Four wheel drive

Discussion on the three big Chinese internals, Yiquan, Bajiquan, Piguazhang and other similar styles.

Four wheel drive

Postby rojcewiczj on Tue Jan 30, 2018 11:32 am

Lately, I have experienced that much unnecessary tension and effort can be spent in trying to generate more force from a single major root joint (shoulders and hips). When shoulder and hip joints stay open and mobile, they form a composite force, analogous to a four wheel drive function. The four major joints relate to each other, assisting and completing the actions of each other, without losing their individual functions.
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Re: Four wheel drive

Postby charles on Tue Jan 30, 2018 11:47 am

Six Harmonies/coordinations, three internal and three external. One of the three external is coordinating the actions of hips and shoulders. In "internal" arts, the shoulders don't generate force, they transmit it. Generally, also true of the hips, though opinions/methods vary.
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Re: Four wheel drive

Postby Dmitri on Tue Jan 30, 2018 8:19 pm

rojcewiczj wrote:...trying to generate more force from a single major root joint (shoulders and hips)


Joints can't "generate force", that's a biomechanical impossibility. Just gonna leave that there, and quietly tiptoe out of the room... :D
Last edited by Dmitri on Tue Jan 30, 2018 8:20 pm, edited 1 time in total.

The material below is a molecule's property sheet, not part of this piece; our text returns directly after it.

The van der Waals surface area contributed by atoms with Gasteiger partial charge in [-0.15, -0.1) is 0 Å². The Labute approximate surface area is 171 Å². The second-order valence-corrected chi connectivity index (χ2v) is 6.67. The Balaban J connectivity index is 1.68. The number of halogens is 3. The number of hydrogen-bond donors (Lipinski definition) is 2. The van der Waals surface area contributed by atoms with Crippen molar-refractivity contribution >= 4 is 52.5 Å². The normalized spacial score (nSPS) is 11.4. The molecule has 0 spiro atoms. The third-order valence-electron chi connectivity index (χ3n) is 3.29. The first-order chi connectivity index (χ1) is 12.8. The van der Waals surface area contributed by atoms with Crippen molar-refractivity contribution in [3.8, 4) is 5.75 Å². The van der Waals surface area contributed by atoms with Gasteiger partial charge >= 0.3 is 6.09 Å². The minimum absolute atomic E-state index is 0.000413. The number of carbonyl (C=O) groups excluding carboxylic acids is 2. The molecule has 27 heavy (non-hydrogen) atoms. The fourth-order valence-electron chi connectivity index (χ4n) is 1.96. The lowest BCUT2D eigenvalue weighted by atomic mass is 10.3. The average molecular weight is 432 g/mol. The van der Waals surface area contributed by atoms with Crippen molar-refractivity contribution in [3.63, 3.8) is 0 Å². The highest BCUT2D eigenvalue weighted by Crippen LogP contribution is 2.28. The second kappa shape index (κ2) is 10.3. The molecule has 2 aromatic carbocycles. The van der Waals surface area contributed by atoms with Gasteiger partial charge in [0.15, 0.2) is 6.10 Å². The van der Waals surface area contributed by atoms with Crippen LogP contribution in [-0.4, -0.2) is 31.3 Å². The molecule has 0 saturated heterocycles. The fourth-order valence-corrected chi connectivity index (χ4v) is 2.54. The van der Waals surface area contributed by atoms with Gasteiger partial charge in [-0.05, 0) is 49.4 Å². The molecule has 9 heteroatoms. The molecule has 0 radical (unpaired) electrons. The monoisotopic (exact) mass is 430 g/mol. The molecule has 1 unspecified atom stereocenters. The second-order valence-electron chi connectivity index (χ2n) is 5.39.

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Re: Four wheel drive

Postby oragami_itto on Wed Jan 31, 2018 7:05 am

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Re: Four wheel drive

Postby rojcewiczj on Wed Jan 31, 2018 11:06 am

until there is turning in the joints, there is no force being generated. The muscles cause the joints to turn, which generates the force. The more joints that are turning, the greater the force. If we are not training the joints then why do any movement or postures at all? If we are training the joints then why try to avoid the reality of their function in relation to force. Bones transmit force, but without joints turning their is no action at all. Is it not generally accepted that taiji forms and the like are functionally a series of exercises to increase range of motion and strength in the joints, and that the martial application is the application of multiple precise joint rotations?
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Re: Four wheel drive

Postby DeusTrismegistus on Wed Feb 07, 2018 8:35 am

rojcewiczj wrote:until there is turning in the joints, there is no force being generated. The muscles cause the joints to turn, which generates the force. The more joints that are turning, the greater the force. If we are not training the joints then why do any movement or postures at all? If we are training the joints then why try to avoid the reality of their function in relation to force. Bones transmit force, but without joints turning their is no action at all. Is it not generally accepted that taiji forms and the like are functionally a series of exercises to increase range of motion and strength in the joints, and that the martial application is the application of multiple precise joint rotations?